If on LWOP for a continuous period of 12 weeks or more, you should speak to your employer first. Depending on your leave type, your employer must either contribute, choose to contribute or cannot contribute. If your employer must or agrees to contribute during this period, you must contribute at a whole percentage between 2% and 10% (you cannot pay 0%). If so, your employer will pay your 3% productivity contributions and your benefit will accrue as normal.

If LWOP is granted for 12 weeks or more but you return to work before the 12 weeks end, contributions are payable for your entire period of absence. Arrears will therefore have accrued, which must be repaid as soon as possible. The period will count as contributory service, meaning your benefit will continue to accrue based on your contribution rate at the time.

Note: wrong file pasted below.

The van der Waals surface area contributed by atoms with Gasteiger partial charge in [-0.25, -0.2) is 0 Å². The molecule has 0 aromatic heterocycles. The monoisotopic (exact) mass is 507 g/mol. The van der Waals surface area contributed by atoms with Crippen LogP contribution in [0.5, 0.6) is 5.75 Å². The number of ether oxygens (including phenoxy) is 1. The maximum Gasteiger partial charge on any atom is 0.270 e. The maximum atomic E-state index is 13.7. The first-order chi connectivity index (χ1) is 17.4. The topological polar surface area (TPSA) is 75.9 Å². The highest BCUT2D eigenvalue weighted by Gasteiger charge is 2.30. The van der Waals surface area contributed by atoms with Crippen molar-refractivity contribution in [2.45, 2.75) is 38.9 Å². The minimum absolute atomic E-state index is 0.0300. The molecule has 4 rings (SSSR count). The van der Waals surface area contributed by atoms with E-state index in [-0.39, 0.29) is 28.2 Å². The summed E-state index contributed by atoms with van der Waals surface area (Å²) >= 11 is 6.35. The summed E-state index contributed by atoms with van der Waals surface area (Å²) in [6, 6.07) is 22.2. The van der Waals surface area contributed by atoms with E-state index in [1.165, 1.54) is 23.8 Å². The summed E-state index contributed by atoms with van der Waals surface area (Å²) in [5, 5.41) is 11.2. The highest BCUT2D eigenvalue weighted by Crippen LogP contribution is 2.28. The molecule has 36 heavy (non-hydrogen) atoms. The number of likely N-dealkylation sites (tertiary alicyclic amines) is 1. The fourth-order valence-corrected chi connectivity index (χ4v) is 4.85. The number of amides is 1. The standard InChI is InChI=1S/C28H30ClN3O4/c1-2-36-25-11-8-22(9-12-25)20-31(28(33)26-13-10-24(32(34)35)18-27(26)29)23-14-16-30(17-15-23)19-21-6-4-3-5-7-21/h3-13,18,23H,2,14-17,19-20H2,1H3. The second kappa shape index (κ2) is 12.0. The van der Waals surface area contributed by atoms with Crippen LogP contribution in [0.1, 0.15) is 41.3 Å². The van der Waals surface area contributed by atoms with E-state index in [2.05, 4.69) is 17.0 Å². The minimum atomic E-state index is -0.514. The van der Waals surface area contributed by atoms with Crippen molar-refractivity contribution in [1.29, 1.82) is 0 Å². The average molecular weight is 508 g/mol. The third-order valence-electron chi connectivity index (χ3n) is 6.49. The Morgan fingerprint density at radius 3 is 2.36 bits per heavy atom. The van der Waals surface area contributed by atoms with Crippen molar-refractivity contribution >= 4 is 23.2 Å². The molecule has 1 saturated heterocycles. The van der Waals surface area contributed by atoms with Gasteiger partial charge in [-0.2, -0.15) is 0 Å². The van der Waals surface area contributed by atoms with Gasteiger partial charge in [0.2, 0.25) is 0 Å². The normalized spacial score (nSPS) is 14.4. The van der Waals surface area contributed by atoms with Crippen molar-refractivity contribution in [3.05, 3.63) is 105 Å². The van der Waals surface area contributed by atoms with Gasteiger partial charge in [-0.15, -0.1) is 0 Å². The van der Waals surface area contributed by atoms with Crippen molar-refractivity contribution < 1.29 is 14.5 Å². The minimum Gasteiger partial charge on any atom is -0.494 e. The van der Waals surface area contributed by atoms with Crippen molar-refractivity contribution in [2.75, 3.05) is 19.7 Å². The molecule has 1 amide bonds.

Must I contribute if I take maternity or parental leave without pay?

You can choose to make personal fortnightly contributions during a period of maternity or parental LWOP regardless of how long you take leave. You can elect to contribute at a rate between 2% and 10% of your super salary (as a whole percentage).

If you elect to pay contributions your benefit will continue to accrue. Your benefit will not accrue if you do not pay contributions during your period of leave.

Once you elect to contribute, your fortnightly contributions start the next pay day.

You cannot make a retrospective election. So if you don’t pay contributions, you will accrue a contribution shortfall which must be repaid as soon as possible.

If you paid a 0% contribution rate before your period of maternity of parental LWOP began and elect to contribute during this period, your rate will revert back to 0% when your period of leave ends. Unless you want a different rate, no re-election is required.

Must I contribute if I take compensation leave?

Contributions are payable at the full rate if you take compensation leave or if you are receiving ‘pre-assessment payments’ (ie, payments made while an assessment is made of whether you are, or are likely to become, totally and permanently incapacitated).